aluminum price

Weak demand, a flood of Chinese exports and robust Western supply, in spite of earlier smelter closures, have created a perfect storm of surplus in the aluminum market.

Aluminum_Chart_July-2015_FNL

Shares of Alcoa Inc. stock have been collapsing over the past few months, falling more than 20% in only 8 weeks.

Alcoa's Slide

The aluminum giant, with earnings ahead on Wednesday, has experienced powerful earnings growth over the past four quarters; however, lower aluminum prices are weighing on its stock price.

[caption id="attachment_71232" align="aligncenter" width="500"]Alcoa Inc (AA) Stock Price 2 years out Alcoa, Inc. (AA) Stock Price 2 years out. Chart: MetalMiner.[/caption]

It should come as no surprise that the monthly Aluminum MMI® registered a value of 83 in July, a decrease of 3.5% from 86 in June.

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World aluminum production in May is up almost 12% year-on-year. That is the fastest growth rate since 2011.

LME Price Falling

Aluminum on the London Metal Exchange is back again below $1,700 per metric ton. This level acted as a floor in March 2014 and Alcoa investors are wondering if aluminum prices will rebound again this time, which would give a boost to Alcoa's shares.

Unfortunately aluminum prices might need to fall further in order to cause further non-Chinese closures to balance the market. Furthermore, the Chinese stock market is having a rough go of it. The Shanghai index is off over 30% from highs reached in June. Finally, the fact that commodity prices keep falling across the board makes a rebound in aluminum prices more unlikely. Aluminum buyers and Alcoa investors might want to think twice before betting on a rebound in prices...

The Aluminum MMI® collects and weights 12 global aluminum price points to provide a unique view into aluminum price trends over a 30-day period. For more information on the Aluminum MMI®, how it's calculated or how your company can use the index, please drop us a note at: info (at) agmetalminer (dot) com.

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Through half of 2015, US auto sales are on track to hit record levels not seen in 15 years. After climbing more than 4% through July annual sales could approach the previous annual record of 17.4 million if they stay on this pace.

Yet, none of that demand seems to be helping automotive metal prices.

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As robust as the US automotive market is, it can't entirely make up for sluggish sales elsewhere that are depressing demand for metals such as steel, aluminum and copper and pushing our index further down. Even the exhaust system metals, platinum and palladium, saw a deep dive this month.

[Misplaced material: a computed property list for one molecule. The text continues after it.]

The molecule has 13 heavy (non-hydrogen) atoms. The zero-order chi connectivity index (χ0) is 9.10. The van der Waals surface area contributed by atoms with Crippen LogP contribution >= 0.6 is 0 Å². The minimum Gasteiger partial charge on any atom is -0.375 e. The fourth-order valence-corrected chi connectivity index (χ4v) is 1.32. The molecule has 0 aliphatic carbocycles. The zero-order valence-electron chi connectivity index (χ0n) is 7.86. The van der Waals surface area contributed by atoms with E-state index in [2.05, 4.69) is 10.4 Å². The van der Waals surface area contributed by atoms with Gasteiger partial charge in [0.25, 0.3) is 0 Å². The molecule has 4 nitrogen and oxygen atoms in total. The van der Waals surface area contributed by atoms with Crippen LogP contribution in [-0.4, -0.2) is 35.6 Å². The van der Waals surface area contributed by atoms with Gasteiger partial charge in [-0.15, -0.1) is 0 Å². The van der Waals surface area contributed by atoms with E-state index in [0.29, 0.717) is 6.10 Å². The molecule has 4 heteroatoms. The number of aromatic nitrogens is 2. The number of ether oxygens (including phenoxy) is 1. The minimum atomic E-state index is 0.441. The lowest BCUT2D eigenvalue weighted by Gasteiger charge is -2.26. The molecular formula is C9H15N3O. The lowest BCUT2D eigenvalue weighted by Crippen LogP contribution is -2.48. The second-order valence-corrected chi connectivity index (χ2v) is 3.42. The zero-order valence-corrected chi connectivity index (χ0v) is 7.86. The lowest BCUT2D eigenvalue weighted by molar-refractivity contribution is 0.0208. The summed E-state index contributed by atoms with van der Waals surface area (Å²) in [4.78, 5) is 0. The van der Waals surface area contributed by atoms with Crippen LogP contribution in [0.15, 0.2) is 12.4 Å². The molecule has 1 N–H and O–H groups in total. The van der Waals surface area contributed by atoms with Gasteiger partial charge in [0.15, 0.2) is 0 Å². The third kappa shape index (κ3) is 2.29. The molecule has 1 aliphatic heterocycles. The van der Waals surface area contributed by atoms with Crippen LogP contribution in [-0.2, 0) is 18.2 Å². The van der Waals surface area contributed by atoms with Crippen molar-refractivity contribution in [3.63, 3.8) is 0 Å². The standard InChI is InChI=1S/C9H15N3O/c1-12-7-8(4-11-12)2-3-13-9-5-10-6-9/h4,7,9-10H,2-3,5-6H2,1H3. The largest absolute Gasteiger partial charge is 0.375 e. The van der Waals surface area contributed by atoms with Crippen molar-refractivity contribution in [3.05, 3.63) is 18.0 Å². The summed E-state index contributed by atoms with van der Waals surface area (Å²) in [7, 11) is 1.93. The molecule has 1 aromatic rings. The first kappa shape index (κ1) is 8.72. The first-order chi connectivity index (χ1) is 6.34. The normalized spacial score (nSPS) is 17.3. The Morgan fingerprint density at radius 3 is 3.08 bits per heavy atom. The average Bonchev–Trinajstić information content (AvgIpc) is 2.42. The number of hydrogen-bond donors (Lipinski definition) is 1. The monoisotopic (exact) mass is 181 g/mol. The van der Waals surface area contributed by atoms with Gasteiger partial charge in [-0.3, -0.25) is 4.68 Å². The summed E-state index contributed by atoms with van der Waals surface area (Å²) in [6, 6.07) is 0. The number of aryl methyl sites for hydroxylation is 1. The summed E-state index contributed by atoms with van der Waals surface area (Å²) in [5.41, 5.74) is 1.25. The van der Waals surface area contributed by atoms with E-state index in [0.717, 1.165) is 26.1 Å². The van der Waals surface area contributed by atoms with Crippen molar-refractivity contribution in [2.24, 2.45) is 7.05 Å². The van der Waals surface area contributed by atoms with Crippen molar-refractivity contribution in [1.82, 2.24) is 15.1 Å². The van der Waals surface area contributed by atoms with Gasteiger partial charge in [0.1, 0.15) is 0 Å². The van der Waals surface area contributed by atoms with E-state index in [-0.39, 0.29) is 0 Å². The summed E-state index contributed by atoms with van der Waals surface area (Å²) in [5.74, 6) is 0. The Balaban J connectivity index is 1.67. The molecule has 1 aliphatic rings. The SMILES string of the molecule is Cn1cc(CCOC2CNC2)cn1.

Chinese New Car Sales Barely Growing

New car sales grew just 1.2% in China this May. Further complicating matters, is the fact that the nation of 1.37 billion is starting to develop a used car market and it's looking very much like Chinese consumers like paying less for a used car, rather than paying more for a new one. What a shock?

This is, of course, bad news for raw materials suppliers as the massive Chinese auto market only recently transitioned to automobiles being the main form of transportation. Less-metals intensive bicycles and motorbikes had filled that role until recently.

Chinese steel and aluminum manufacturers had been counting on more robust growth from the domestic new car market and a strong used market could stunt the advances many were planning to reap from new car sales.

Bearish Market Hits Home

The monthly Automotive MMI® registered a value of 82 in July, a decrease of 3.5% from 85 in June.

Automotive_Chart_July-2015_FNL

As we have documented liberally, the strong US dollar has created a bearish environment for all metals and automotive inputs are no exception. The steep fall observed this month in palladium, a metal that had previously held our automotive index up, was an example of just how much the bearish market is affecting even metals with strong demand. Palladium hit a two-year low this month and the bottom, subsequently, fell out of an already listing price index.

Copper, zinc and lead also fell significantly.

What This Means for Automotive Metal Buyers

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The drama surrounding Greece's debt is compounding the bear market and, while it hasn't yet caused strong currencies such as the dollar to see significant gains, its potential to do so threatens all commodities.